We reject any association with an individual whose words and actions subvert these goals. We look forward to seeing the FSF’s action in this matter and want to underscore that allowing Stallman to continue to hold a leadership position would be an unacceptable compromise. Most importantly, we cannot support anyone, directly or indirectly, who condones the endangerment of vulnerable people by rationalizing any part of predator behavior.
In a 2017 Twitter thread, Mei shared some context on her perspective of how Stallman’s influence has had a ripple effect of damage throughout the free software and open source communities:
In the 90s, Richard Stallman’s attitude towards women alienated me (and many others) from any interest in or support for “free software.” Viewing software through the Richard Stallman/GNU/”free as in freedom” lens would have run our industry into the ground. But it was the only alternative to proprietary software for ~20 years. So lots of folks worked on it despite finding Stallman problematic. This was the period when women largely declined to be part of computing, despite having pretty reasonable representation through the 80s.
In the early 2000s, “open source” was a breath of fresh air. All of the usefulness! None of the built-in arrogance, privilege, or misogyny! But just because it wasn’t built in doesn’t mean it disappeared. As folks converted, the behaviors normalized by Stallman and others followed. Our drive now for diversity/inclusion wasn’t even conceivable until we discarded GNU, Stallman, and “free software” in favor of “open source.” It’s not an accident that the communities who still, today, embrace that outdated philosophy are the least diverse and the most hostile.
Stallman is the author of the GPL, which he wrote with the help of lawyers. For the most part, the free software community is able to objectively separate the license from the man who conceived it. The FSF’s sister organization in Europe welcomed Stallman’s resignation, echoing the sentiments of many who value his contributions but are unwilling to support his public representation of the organization:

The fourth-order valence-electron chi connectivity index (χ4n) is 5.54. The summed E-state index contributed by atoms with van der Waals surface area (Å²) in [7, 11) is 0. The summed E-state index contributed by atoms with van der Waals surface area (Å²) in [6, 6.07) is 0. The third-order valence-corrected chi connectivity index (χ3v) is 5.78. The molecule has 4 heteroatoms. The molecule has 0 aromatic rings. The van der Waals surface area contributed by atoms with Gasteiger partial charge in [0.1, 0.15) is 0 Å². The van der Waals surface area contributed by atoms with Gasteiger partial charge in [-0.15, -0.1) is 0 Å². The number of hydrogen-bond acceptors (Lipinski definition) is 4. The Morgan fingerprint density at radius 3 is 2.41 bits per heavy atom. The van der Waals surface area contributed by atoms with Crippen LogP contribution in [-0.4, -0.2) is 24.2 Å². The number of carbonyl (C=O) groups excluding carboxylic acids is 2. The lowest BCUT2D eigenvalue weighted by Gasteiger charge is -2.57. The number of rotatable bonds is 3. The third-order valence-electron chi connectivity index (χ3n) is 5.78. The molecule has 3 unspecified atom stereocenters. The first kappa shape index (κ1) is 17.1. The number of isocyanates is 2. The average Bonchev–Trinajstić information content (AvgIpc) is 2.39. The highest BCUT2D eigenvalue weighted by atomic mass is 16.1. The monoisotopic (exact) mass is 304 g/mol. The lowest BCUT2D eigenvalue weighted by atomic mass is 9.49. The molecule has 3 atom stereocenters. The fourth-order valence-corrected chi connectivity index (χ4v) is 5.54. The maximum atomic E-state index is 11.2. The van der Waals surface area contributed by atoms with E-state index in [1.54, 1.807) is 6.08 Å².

On 16 September, one of our independent sister organizations, the US-based Free Software Foundation (FSF), announced the resignation of Richard M. Stallman as its president. While we recognize Stallman’s role in founding the Free Software movement, we welcome the decision.
The FSF has the opportunity to redefine itself after the resignation of its founder and supporters are hopeful that the free software movement can find a better way forward without Stallman’s influence.
“I believe in Free Software and have published most of my work open source under LGPL/GPL/AGPL (notably including Cydia, Cycript, WinterBoard, ldid, and now my work on Orchid),” software engineer Jay Freeman said. “I’m glad to see Richard Stallman leave, and hope this starts a new era for the Free Software Foundation.”
The was the straw (perhaps heavy straw) that broke the camel’s back. The tech sector has had enough of Stallman’s angry-and-esoteric commentaries.
Stallman should be commended for his contributions to GNU. He really should. But he has ranted for years in an insulting and demeaning manner – without any major sanction (beyond being isolated outside of Big Tech). That changed today.
If this should have been the straw that broke that back or not, will be debated for years to come. But it has come.